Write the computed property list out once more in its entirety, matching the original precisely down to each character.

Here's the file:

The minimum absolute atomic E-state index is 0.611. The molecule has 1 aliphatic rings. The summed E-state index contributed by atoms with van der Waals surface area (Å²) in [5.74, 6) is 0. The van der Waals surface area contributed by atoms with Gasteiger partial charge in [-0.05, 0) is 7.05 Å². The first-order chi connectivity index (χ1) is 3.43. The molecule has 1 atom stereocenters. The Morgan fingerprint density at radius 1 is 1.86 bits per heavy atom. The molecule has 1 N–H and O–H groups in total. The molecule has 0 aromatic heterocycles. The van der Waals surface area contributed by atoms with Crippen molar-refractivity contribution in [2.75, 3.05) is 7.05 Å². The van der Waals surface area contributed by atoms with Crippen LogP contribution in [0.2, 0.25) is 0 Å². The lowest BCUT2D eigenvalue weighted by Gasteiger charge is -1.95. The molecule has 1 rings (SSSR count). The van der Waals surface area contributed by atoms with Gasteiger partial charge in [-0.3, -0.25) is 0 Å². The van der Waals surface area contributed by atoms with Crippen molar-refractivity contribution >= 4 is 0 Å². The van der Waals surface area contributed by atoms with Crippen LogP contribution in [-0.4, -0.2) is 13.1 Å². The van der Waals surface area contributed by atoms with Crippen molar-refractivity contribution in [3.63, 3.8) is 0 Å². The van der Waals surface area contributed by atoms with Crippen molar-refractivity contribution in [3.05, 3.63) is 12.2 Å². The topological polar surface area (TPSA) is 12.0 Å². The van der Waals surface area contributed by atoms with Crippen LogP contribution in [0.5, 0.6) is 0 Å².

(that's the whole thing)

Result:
The minimum absolute atomic E-state index is 0.611. The molecule has 1 aliphatic rings. The summed E-state index contributed by atoms with van der Waals surface area (Å²) in [5.74, 6) is 0. The van der Waals surface area contributed by atoms with Gasteiger partial charge in [-0.05, 0) is 7.05 Å². The first-order chi connectivity index (χ1) is 3.43. The molecule has 1 atom stereocenters. The Morgan fingerprint density at radius 1 is 1.86 bits per heavy atom. The molecule has 1 N–H and O–H groups in total. The molecule has 0 aromatic heterocycles. The van der Waals surface area contributed by atoms with Crippen molar-refractivity contribution in [2.75, 3.05) is 7.05 Å². The van der Waals surface area contributed by atoms with Crippen LogP contribution in [0.2, 0.25) is 0 Å². The lowest BCUT2D eigenvalue weighted by Gasteiger charge is -1.95. The molecule has 1 rings (SSSR count). The van der Waals surface area contributed by atoms with Gasteiger partial charge in [-0.3, -0.25) is 0 Å². The van der Waals surface area contributed by atoms with Crippen molar-refractivity contribution >= 4 is 0 Å². The van der Waals surface area contributed by atoms with Crippen LogP contribution in [-0.4, -0.2) is 13.1 Å². The van der Waals surface area contributed by atoms with Crippen molar-refractivity contribution in [3.63, 3.8) is 0 Å². The van der Waals surface area contributed by atoms with Crippen molar-refractivity contribution in [3.05, 3.63) is 12.2 Å². The topological polar surface area (TPSA) is 12.0 Å². The van der Waals surface area contributed by atoms with Crippen LogP contribution in [0.5, 0.6) is 0 Å².